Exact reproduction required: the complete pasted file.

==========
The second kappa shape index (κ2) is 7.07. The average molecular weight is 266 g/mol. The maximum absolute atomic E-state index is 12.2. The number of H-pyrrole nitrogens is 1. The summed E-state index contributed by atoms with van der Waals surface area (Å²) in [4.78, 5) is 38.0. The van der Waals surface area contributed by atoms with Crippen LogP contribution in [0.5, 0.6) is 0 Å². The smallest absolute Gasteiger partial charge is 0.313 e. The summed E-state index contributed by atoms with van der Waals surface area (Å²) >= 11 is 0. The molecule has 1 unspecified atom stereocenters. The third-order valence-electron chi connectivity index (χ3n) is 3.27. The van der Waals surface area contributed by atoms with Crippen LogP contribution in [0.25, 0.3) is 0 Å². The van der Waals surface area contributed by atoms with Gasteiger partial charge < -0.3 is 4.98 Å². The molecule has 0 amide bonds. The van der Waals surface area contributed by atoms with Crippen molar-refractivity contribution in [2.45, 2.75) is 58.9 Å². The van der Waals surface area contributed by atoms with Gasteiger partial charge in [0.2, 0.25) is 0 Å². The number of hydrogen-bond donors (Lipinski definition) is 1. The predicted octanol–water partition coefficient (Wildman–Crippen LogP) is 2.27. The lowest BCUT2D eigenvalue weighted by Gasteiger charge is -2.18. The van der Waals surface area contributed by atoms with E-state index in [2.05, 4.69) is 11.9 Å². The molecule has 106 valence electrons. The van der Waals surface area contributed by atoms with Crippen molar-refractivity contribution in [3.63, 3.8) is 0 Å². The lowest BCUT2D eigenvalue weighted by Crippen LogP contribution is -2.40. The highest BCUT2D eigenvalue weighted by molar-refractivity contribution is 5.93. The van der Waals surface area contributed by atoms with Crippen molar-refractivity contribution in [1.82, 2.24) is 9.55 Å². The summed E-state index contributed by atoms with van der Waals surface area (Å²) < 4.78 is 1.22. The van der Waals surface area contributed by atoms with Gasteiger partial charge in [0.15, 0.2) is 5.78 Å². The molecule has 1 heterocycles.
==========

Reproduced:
The second kappa shape index (κ2) is 7.07. The average molecular weight is 266 g/mol. The maximum absolute atomic E-state index is 12.2. The number of H-pyrrole nitrogens is 1. The summed E-state index contributed by atoms with van der Waals surface area (Å²) in [4.78, 5) is 38.0. The van der Waals surface area contributed by atoms with Crippen LogP contribution in [0.5, 0.6) is 0 Å². The smallest absolute Gasteiger partial charge is 0.313 e. The summed E-state index contributed by atoms with van der Waals surface area (Å²) >= 11 is 0. The molecule has 1 unspecified atom stereocenters. The third-order valence-electron chi connectivity index (χ3n) is 3.27. The van der Waals surface area contributed by atoms with Crippen LogP contribution in [0.25, 0.3) is 0 Å². The van der Waals surface area contributed by atoms with Gasteiger partial charge < -0.3 is 4.98 Å². The molecule has 0 amide bonds. The van der Waals surface area contributed by atoms with Crippen molar-refractivity contribution in [2.45, 2.75) is 58.9 Å². The van der Waals surface area contributed by atoms with Gasteiger partial charge in [0.2, 0.25) is 0 Å². The number of hydrogen-bond donors (Lipinski definition) is 1. The predicted octanol–water partition coefficient (Wildman–Crippen LogP) is 2.27. The lowest BCUT2D eigenvalue weighted by Gasteiger charge is -2.18. The van der Waals surface area contributed by atoms with E-state index in [2.05, 4.69) is 11.9 Å². The molecule has 106 valence electrons. The van der Waals surface area contributed by atoms with Crippen molar-refractivity contribution in [3.63, 3.8) is 0 Å². The lowest BCUT2D eigenvalue weighted by Crippen LogP contribution is -2.40. The highest BCUT2D eigenvalue weighted by molar-refractivity contribution is 5.93. The van der Waals surface area contributed by atoms with Crippen molar-refractivity contribution in [1.82, 2.24) is 9.55 Å². The summed E-state index contributed by atoms with van der Waals surface area (Å²) < 4.78 is 1.22. The van der Waals surface area contributed by atoms with Gasteiger partial charge in [0.15, 0.2) is 5.78 Å². The molecule has 1 heterocycles.